Introduction – Para Vairagya
Para Vairagya is a term commonly used in yoga and spiritual circles, but many people are not familiar with its meaning. In essence, Para Vairagya is the highest level of renunciation and detachment that a human being can attain, and it is considered the ultimate goal of yoga and spiritual practice.
In this article, we will explore the concept of Para Vairagya in-depth, discussing its meaning, purpose, and significance in the context of yoga and spiritual growth. We will also explore some practical techniques for cultivating Para Vairagya in your life and answer some common questions about this fascinating and elusive concept.
Before discussing Para Vairagya, we must first understand the concept of Vairagya. Vairagya is a Sanskrit word that means “detachment” or “dispassion,” It refers to the state of being free from attachment to the material world and its pleasures and pains. Vairagya is considered an essential prerequisite for spiritual growth, as it allows us to transcend the ego and connect with our true selves.
The Meaning of Para Vairagya
Para Vairagya is the highest level of Vairagya, therefore, also called the supreme Vairagya. It refers to a state of complete detachment from all external objects and experiences, including those that are considered desirable or pleasurable. Para Vairagya is often described as a state of absolute freedom from all desires and bliss, in which the practitioner is completely absorbed in the inner self and drawn to the path of divine wisdom. He has no attachment to anything outside of it.
The Purpose of Para Vairagya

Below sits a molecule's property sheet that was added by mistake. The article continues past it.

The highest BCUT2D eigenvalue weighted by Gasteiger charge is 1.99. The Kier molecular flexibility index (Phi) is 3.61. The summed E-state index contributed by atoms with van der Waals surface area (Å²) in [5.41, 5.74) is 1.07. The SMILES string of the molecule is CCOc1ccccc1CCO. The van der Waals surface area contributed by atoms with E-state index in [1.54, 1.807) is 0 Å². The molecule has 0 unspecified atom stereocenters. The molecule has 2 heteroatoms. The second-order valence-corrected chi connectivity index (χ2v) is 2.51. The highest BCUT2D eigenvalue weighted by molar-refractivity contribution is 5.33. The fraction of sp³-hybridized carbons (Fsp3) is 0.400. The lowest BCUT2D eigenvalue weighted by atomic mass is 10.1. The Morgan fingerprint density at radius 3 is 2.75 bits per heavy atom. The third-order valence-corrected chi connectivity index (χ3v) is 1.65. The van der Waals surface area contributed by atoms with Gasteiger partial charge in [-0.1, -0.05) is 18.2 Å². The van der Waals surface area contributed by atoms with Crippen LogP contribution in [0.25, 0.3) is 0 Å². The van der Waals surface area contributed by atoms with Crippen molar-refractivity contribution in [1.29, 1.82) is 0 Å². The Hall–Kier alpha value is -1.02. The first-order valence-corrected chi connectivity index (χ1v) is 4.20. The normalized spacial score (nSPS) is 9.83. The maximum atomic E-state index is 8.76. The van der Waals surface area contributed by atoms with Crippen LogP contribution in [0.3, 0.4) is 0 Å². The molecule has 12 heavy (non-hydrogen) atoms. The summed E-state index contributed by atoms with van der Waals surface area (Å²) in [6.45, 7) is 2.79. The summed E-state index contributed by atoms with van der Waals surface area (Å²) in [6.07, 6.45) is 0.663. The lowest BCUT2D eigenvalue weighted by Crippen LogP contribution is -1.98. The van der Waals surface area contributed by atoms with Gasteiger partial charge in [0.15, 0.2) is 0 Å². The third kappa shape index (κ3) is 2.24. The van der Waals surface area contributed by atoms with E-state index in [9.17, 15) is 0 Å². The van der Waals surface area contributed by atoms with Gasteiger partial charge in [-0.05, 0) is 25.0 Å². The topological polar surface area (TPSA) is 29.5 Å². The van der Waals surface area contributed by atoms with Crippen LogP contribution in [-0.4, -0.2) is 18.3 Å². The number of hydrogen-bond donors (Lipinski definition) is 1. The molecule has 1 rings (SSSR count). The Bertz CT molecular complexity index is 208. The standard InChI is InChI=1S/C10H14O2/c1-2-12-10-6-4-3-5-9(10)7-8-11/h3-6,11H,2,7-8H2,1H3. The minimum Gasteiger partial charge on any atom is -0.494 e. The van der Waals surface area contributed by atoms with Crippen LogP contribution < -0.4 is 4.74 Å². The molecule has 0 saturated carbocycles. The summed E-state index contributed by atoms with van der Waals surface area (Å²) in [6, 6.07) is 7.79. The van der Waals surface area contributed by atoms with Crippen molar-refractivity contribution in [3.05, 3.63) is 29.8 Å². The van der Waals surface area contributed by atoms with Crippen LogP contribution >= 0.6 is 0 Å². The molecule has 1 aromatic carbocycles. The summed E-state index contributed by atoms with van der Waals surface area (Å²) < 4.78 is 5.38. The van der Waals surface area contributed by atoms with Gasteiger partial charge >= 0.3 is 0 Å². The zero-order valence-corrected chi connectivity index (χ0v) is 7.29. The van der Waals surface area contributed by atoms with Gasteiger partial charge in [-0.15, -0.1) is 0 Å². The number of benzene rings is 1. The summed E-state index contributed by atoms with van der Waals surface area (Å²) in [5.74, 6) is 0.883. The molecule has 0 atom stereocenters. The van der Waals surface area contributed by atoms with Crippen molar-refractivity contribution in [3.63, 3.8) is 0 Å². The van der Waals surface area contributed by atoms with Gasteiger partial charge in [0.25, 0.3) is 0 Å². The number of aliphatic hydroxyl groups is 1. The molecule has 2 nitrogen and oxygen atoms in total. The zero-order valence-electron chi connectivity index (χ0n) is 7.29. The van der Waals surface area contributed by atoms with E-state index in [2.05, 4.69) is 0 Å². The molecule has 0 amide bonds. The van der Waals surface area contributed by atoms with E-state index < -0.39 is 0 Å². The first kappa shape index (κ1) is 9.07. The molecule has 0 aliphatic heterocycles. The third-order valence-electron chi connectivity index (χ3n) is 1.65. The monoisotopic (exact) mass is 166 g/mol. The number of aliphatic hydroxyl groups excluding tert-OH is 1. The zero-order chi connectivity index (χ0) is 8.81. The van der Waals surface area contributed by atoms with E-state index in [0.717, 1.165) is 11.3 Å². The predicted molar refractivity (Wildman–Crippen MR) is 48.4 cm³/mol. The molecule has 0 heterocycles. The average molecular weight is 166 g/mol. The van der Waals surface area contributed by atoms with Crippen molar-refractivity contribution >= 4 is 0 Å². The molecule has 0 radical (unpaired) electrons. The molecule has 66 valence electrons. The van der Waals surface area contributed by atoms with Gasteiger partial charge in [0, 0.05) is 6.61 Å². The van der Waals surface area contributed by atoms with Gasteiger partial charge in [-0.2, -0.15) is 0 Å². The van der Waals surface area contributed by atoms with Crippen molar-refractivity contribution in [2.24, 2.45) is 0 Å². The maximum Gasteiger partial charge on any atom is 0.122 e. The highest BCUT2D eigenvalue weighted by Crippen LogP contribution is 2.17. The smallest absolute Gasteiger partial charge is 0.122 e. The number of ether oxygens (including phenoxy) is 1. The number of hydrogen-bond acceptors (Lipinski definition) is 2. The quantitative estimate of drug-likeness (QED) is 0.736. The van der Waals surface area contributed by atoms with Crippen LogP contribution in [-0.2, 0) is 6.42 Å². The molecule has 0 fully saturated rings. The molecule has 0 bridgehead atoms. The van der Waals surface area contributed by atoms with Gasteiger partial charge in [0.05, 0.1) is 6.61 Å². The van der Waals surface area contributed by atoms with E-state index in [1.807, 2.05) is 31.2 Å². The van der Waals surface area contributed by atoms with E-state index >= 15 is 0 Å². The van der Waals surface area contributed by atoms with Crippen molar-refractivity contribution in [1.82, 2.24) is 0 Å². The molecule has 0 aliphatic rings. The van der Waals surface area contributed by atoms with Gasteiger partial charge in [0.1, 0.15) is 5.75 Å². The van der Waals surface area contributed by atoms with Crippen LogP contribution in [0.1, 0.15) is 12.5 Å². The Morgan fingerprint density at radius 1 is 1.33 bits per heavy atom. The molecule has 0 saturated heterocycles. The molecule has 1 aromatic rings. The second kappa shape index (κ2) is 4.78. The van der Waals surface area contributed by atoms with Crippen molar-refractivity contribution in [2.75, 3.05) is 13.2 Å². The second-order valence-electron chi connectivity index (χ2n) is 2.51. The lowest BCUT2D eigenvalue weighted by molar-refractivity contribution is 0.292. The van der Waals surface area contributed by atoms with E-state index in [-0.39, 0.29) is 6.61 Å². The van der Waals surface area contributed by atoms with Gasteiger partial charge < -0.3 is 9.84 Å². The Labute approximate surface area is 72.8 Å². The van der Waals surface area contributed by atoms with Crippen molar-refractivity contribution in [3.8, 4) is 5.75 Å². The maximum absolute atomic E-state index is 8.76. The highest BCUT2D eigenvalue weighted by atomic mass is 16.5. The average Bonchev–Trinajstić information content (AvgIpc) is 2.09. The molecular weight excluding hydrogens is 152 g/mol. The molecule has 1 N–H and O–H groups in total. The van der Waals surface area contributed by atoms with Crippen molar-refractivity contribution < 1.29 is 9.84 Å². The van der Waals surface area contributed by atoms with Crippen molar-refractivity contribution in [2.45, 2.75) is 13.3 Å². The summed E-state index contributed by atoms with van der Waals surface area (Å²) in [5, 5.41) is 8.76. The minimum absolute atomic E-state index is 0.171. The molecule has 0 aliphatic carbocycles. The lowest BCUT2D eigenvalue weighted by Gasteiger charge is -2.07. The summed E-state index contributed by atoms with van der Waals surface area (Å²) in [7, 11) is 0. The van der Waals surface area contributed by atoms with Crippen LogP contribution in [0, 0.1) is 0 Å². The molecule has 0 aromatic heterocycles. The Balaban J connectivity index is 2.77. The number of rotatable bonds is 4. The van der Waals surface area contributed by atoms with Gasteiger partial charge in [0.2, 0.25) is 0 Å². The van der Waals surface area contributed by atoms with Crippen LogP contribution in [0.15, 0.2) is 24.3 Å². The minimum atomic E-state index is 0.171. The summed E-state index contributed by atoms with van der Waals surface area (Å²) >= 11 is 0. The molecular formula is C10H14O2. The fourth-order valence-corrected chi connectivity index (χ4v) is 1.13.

The purpose of Para Vairagya is to help us transcend the limitations of the ego and connect with our true nature, which is pure consciousness and bliss. By letting go of our attachments and desires, we can free ourselves from the cycle of suffering and experience the infinite peace and joy that lie within us.
The Significance of Para Vairagya in Yoga
Para Vairagya is considered the ultimate goal of yoga, as it represents the highest level of spiritual attainment. According to the Yoga Sutras of Patanjali, Para Vairagya is one of the two paths to Samadhi, the state of complete absorption in the object of meditation. Without Para Vairagya, it is impossible to achieve Samadhi, as the mind will be constantly distracted by external objects and desires.
The Relationship Between Para Vairagya and Samadhi
Para Vairagya and Samadhi are intimately connected, as Para Vairagya is one of the prerequisites for achieving Samadhi. In the state of Samadhi, the mind is completely absorbed in the object of meditation, and all sense of individual identity and separation disappears. This state can only be attained by a mind that is free from all attachment and desire and completely focused on the present moment.
Cultivating Para Vairagya- Practical Techniques
Cultivating Para Vairagya is a gradual process that requires dedication, practice, and patience. Here are some practical techniques that can help you cultivate Para Vairagya in your life:
Letting Go of Attachments